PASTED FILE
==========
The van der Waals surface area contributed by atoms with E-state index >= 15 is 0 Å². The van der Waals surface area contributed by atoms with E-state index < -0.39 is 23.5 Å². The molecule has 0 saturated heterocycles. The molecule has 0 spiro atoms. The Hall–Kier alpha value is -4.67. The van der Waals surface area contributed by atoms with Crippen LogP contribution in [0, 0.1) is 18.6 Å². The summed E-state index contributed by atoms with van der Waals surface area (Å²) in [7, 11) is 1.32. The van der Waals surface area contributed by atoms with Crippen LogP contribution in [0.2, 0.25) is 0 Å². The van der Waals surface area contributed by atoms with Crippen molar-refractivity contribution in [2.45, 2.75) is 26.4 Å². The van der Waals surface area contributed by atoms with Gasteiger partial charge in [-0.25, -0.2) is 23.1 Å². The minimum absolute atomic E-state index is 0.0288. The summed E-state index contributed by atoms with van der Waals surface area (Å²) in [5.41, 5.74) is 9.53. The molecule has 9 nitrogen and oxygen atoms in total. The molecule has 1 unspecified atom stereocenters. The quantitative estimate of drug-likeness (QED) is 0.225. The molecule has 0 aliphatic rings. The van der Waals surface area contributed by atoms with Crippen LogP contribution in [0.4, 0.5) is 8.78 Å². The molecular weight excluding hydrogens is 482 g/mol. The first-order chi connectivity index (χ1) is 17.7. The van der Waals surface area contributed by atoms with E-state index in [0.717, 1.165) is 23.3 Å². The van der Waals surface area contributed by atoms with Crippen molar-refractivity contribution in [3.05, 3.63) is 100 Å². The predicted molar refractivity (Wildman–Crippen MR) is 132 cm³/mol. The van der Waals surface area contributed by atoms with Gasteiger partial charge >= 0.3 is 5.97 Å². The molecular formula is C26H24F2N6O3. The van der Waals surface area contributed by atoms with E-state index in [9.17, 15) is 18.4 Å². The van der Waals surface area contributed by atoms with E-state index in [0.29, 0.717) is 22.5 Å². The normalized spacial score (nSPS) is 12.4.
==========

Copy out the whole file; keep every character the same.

The van der Waals surface area contributed by atoms with E-state index >= 15 is 0 Å². The van der Waals surface area contributed by atoms with E-state index < -0.39 is 23.5 Å². The molecule has 0 saturated heterocycles. The molecule has 0 spiro atoms. The Hall–Kier alpha value is -4.67. The van der Waals surface area contributed by atoms with Crippen LogP contribution in [0, 0.1) is 18.6 Å². The summed E-state index contributed by atoms with van der Waals surface area (Å²) in [7, 11) is 1.32. The van der Waals surface area contributed by atoms with Crippen LogP contribution in [0.2, 0.25) is 0 Å². The van der Waals surface area contributed by atoms with Crippen molar-refractivity contribution in [2.45, 2.75) is 26.4 Å². The van der Waals surface area contributed by atoms with Gasteiger partial charge in [-0.25, -0.2) is 23.1 Å². The minimum absolute atomic E-state index is 0.0288. The summed E-state index contributed by atoms with van der Waals surface area (Å²) in [5.41, 5.74) is 9.53. The molecule has 9 nitrogen and oxygen atoms in total. The molecule has 1 unspecified atom stereocenters. The quantitative estimate of drug-likeness (QED) is 0.225. The molecule has 0 aliphatic rings. The van der Waals surface area contributed by atoms with Crippen LogP contribution in [0.4, 0.5) is 8.78 Å². The molecular weight excluding hydrogens is 482 g/mol. The first-order chi connectivity index (χ1) is 17.7. The van der Waals surface area contributed by atoms with E-state index in [0.717, 1.165) is 23.3 Å². The van der Waals surface area contributed by atoms with Crippen molar-refractivity contribution in [3.05, 3.63) is 100 Å². The predicted molar refractivity (Wildman–Crippen MR) is 132 cm³/mol. The van der Waals surface area contributed by atoms with Gasteiger partial charge >= 0.3 is 5.97 Å². The molecular formula is C26H24F2N6O3. The van der Waals surface area contributed by atoms with E-state index in [9.17, 15) is 18.4 Å². The van der Waals surface area contributed by atoms with E-state index in [0.29, 0.717) is 22.5 Å². The normalized spacial score (nSPS) is 12.4.